UCLA beats USC by largest margin since 1970


Brett Hundley passed for 202 yards and rushed for 80 as No. 22 UCLA whipped No. 23 USC, 35-14, at the Coliseum on Saturday night.

UCLA improves to 9-3 overall and 6-3 in Pac-12 play while USC falls to 9-4 and 6-3.

It was the Bruins’ largest margin of victory over the Trojans since 1970.

And it may have put an end to whatever momentum that was behind USC interim head coach Ed Orgeron‘s bid to become the school’s permanent head man.

UCLA looked sharper than USC from the start and jumped out to a 14-0 lead behind Hundley’s arm and an array of well-time quarterback draws. The Trojans cut the lead to 14-7 at the half thanks to tailback Javorious Allen, scored USC’s first TD on his way to a game-high 123 yards on 20 carries.

But Hundley was just too good on this night. He drove the Bruins 85 yards in the third quarter and scored on a 12-yard run to push UCLA’s lead to 21-7. Trojan quarterback Cody Kessler responded with a 22-yard touchdown pass to Xavier Grimble, but Hundley’s five-yard run made it 28-14 at the end of the third quarter.

USC threatened to score on the ensuing drive, but Allen fumbled at the UCLA 20-yard line and the Trojans never crossed midfield again. UCLA tacked on a Paul Perkins 8-yard run in the fourth quarter to reach the final score.

UCLA has now beaten USC in back-to-back years for the first time since 1997-1998 and have back-to-back nine-win seasons for the first time since those years, too.  Jim Mora Jr., is the first UCLA coach to beat USC in his first two meetings since Bob Toledo back in the mid-1990s.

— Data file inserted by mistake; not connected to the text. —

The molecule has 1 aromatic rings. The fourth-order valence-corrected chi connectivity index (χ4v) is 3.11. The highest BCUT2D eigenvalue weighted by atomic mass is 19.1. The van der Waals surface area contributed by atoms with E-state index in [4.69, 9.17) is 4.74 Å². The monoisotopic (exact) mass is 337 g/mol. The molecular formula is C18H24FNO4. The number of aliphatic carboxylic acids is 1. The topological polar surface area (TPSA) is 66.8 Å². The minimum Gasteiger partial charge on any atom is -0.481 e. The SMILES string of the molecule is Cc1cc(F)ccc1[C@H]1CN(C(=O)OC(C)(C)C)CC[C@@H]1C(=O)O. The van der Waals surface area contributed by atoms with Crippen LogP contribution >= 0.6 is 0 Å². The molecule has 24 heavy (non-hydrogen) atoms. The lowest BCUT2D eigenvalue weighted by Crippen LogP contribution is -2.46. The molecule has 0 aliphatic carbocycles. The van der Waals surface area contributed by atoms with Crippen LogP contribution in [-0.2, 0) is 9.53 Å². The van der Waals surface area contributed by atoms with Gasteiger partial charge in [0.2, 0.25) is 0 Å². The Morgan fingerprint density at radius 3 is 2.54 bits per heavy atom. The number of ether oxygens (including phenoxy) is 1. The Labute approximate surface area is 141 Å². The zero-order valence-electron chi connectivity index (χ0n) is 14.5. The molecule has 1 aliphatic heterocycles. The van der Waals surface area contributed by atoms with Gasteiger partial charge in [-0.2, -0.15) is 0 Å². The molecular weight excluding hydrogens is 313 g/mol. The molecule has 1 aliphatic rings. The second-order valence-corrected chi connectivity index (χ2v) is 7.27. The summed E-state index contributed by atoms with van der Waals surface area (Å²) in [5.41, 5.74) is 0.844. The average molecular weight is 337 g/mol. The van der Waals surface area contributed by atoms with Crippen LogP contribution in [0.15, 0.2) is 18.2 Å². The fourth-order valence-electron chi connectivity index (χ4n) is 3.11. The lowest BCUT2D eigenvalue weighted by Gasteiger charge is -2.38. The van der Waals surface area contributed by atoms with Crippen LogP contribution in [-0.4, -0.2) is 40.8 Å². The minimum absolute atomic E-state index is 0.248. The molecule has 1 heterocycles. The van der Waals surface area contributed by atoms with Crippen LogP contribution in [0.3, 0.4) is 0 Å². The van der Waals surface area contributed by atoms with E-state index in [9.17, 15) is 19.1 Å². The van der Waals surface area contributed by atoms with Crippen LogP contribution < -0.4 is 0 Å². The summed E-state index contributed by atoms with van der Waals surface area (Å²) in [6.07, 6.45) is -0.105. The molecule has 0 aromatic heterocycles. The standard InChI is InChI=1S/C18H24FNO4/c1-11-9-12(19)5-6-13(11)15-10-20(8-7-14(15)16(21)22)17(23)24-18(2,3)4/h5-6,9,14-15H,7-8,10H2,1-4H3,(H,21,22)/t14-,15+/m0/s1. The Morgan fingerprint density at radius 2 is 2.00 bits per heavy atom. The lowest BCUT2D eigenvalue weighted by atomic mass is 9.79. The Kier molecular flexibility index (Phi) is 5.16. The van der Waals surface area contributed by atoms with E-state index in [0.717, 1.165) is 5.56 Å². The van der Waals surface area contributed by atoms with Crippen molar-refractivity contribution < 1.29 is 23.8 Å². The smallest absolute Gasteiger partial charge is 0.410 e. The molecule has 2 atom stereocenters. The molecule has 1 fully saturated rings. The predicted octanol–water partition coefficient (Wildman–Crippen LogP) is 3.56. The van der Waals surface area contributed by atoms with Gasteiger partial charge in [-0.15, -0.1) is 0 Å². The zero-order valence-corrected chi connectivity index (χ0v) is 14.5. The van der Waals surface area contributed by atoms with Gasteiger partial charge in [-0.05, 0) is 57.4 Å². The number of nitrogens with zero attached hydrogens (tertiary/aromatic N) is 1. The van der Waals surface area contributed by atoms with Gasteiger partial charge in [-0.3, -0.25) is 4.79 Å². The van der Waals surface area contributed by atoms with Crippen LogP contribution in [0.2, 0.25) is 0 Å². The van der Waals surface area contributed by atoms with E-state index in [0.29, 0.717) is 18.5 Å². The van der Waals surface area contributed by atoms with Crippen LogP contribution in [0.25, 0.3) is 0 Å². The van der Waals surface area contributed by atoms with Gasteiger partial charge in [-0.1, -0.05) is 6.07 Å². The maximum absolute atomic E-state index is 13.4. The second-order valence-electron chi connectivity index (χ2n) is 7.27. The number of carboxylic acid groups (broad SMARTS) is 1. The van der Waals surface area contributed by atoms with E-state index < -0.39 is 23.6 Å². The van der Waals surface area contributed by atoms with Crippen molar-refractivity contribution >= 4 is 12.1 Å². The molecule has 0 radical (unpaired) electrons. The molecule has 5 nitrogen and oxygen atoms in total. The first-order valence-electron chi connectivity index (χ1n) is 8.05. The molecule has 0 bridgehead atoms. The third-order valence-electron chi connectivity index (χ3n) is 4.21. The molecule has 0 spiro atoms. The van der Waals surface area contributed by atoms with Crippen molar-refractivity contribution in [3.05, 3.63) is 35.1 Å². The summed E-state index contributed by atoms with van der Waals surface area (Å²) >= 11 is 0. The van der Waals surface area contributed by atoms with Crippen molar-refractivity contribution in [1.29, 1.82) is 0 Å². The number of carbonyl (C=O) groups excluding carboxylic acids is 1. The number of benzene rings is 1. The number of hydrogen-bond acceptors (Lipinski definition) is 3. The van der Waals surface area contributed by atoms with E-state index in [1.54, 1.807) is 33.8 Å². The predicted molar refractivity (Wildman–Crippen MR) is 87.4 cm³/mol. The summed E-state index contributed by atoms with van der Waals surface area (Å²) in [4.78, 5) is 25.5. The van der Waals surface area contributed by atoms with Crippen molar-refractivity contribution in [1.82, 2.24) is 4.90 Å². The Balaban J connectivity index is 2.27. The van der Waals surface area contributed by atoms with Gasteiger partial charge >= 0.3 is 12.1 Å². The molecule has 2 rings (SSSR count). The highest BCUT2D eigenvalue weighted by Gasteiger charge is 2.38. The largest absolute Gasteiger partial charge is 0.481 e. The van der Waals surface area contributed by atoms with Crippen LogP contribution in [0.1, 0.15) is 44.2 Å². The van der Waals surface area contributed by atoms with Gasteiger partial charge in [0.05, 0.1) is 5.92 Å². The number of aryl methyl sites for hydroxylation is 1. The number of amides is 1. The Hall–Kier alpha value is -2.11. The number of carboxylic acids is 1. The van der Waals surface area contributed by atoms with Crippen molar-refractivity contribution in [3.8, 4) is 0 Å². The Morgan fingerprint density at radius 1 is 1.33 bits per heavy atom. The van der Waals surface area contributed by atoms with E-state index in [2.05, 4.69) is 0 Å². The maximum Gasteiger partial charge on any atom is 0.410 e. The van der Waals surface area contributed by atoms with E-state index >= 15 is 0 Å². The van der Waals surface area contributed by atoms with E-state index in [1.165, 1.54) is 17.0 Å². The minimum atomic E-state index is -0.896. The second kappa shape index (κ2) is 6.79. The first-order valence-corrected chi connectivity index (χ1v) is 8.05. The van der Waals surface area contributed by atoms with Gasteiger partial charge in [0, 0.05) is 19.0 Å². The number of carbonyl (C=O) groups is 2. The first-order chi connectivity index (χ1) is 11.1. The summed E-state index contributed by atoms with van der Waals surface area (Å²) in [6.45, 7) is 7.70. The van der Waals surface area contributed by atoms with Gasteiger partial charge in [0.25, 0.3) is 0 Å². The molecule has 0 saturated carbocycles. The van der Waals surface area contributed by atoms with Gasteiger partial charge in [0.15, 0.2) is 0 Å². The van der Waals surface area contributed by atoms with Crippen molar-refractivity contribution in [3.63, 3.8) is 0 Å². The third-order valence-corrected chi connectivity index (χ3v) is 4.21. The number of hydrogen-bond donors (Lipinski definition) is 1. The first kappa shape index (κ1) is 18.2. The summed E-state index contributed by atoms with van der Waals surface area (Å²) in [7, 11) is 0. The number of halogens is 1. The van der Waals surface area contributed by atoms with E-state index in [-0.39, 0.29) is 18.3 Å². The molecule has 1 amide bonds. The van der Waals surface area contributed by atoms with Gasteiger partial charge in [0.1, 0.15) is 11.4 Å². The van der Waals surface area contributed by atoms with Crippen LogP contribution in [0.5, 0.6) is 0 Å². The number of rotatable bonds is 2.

Can Orgeron survive this kind of loss, which also snaps USC’s five-game win streak? Trojan athletic director Pat Haden is going to have a very difficult decision to make. The bet here is that this game probably ended any chance Orgeron has of being named USC’s permanent head coach.

Report: Auburn WR Eli Stove undergoes surgery for torn ACL

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A significant development has gone under the radar at Auburn, until now. Junior wide receiver Eli Stove tore his ACL during Auburn’s first spring practice and underwent surgery last Tuesday, according to Brandon Marcello of Auburn Undercover.

As a sophomore in 2017, Stove caught 29 passes for 265 yards and rushed 30 times for 315 yards and two touchdowns, which made him the Tigers’ third-leading rusher.

Stove was expected to increase his portfolio heading into 2018, but now he’ll spend the foreseeable future working simply to get back on the field. No timetable has been set for Stove’s return.

Though Stove is one of Auburn’s most talented pass-catchers, the Tigers aren’t hurting for depth even in his absence. Nine wideouts caught a pass for Auburn last season, and not one of them was a senior.

Shoulder issue forces FAU’s Jack Breshears to retire

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With spring practice set to kick off this week, Florida Atlantic and Lane Kiffin have found their offensive line a little lighter than previously expected.